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Thread: Will TUV make gains if the DUP agrees to a new deal with Sinn Féin?

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    Politics.ie Member diy01's Avatar
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    Default Will TUV make gains if the DUP agrees to a new deal with Sinn Féin?

    It seems the Stormont talks are getting closer and closer to producing a new deal. If the DUP agrees to a standalone Irish Language Act and/or same sex marriage, will there be a split in the DUP, with Jim Allister's Traditional Unionist Voice (TUV) making gains?

    Jim Wells (one of the few still-active MLAs who was elected in 1998) is on record saying he will split away if gay marriage is ever introduced to Northern Ireland. One wonders if other ultra conservative DUP MLAs such as Mervyn Storey would be prepared to jump ship as well.

    I expect the TUV will gain a modest amount of votes if the DUP ends up softening its stance on the Irish language or the same sex marriage issue, although it has limited room to grow. What do you think?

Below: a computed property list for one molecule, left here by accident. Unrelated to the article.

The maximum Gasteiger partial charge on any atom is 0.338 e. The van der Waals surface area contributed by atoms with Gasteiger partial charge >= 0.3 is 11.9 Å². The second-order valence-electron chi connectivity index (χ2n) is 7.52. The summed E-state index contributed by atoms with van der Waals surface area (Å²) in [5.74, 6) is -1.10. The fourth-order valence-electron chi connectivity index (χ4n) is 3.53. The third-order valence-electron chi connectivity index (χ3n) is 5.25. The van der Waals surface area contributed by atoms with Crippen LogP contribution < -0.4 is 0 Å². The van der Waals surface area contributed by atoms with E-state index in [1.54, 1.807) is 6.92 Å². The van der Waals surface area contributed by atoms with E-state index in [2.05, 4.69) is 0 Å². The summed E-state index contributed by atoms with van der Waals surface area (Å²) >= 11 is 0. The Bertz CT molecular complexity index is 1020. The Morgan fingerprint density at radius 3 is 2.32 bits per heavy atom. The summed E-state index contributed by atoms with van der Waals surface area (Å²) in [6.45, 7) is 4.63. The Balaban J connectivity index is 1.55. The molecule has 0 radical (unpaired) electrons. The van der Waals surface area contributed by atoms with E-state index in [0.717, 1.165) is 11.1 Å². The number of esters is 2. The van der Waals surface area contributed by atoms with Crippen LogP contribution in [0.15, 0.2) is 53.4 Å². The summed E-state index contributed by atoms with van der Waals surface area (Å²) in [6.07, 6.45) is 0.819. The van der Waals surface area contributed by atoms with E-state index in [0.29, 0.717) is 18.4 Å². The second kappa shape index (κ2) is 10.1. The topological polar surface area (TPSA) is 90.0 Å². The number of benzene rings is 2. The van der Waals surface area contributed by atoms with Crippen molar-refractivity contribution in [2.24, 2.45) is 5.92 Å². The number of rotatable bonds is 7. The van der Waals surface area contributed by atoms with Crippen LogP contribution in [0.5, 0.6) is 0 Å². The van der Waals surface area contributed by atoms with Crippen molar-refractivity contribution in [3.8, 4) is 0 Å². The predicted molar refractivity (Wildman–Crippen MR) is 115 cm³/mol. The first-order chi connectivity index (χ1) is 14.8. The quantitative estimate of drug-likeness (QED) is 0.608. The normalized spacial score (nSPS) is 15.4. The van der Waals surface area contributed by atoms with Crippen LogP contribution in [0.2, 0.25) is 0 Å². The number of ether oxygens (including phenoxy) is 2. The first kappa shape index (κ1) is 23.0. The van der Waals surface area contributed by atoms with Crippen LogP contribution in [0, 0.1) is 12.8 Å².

"DUP faces split threat if party agrees to gay marriage demand by Sinn Fein"
    https://www.belfasttelegraph.co.uk/n...-35640160.html

    Theresa May urges 'one final push' on Stormont talks - BBC News

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    Politics.ie Member Dame_Enda's Avatar
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    I think the DUP are out of touch with a majority of Unionists on same sex marriage (see polls). About 25% of their MLAs are members of the Free Presbyterian Church, compared to perhaps 1% of the NI population. I think sooner or later it will be legalised in NI, particularly if Labour win the GE with a reasonable majority.
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    Politics.ie Member hollandia's Avatar
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    Quote Originally Posted by diy01 View Post